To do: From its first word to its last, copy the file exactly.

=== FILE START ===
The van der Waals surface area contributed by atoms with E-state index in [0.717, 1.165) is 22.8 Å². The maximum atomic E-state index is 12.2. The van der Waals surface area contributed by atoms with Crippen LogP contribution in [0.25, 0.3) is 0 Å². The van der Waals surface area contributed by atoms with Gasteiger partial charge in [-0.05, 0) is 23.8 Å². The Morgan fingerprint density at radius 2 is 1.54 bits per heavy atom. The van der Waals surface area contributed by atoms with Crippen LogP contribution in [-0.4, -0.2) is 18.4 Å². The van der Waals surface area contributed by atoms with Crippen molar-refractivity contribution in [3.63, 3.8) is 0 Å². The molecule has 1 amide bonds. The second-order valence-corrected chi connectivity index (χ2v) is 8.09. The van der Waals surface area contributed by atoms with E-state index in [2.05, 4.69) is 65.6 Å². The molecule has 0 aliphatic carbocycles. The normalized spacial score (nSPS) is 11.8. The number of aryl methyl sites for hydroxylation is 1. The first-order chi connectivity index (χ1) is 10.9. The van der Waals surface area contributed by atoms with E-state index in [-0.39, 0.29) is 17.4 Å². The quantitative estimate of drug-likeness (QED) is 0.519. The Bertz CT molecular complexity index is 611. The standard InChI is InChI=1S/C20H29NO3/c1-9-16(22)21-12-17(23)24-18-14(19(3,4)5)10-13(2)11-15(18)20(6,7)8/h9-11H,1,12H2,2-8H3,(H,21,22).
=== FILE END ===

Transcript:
The van der Waals surface area contributed by atoms with E-state index in [0.717, 1.165) is 22.8 Å². The maximum atomic E-state index is 12.2. The van der Waals surface area contributed by atoms with Crippen LogP contribution in [0.25, 0.3) is 0 Å². The van der Waals surface area contributed by atoms with Gasteiger partial charge in [-0.05, 0) is 23.8 Å². The Morgan fingerprint density at radius 2 is 1.54 bits per heavy atom. The van der Waals surface area contributed by atoms with Crippen LogP contribution in [-0.4, -0.2) is 18.4 Å². The van der Waals surface area contributed by atoms with Crippen molar-refractivity contribution in [3.63, 3.8) is 0 Å². The molecule has 1 amide bonds. The second-order valence-corrected chi connectivity index (χ2v) is 8.09. The van der Waals surface area contributed by atoms with E-state index in [2.05, 4.69) is 65.6 Å². The molecule has 0 aliphatic carbocycles. The normalized spacial score (nSPS) is 11.8. The number of aryl methyl sites for hydroxylation is 1. The first-order chi connectivity index (χ1) is 10.9. The van der Waals surface area contributed by atoms with E-state index in [-0.39, 0.29) is 17.4 Å². The quantitative estimate of drug-likeness (QED) is 0.519. The Bertz CT molecular complexity index is 611. The standard InChI is InChI=1S/C20H29NO3/c1-9-16(22)21-12-17(23)24-18-14(19(3,4)5)10-13(2)11-15(18)20(6,7)8/h9-11H,1,12H2,2-8H3,(H,21,22).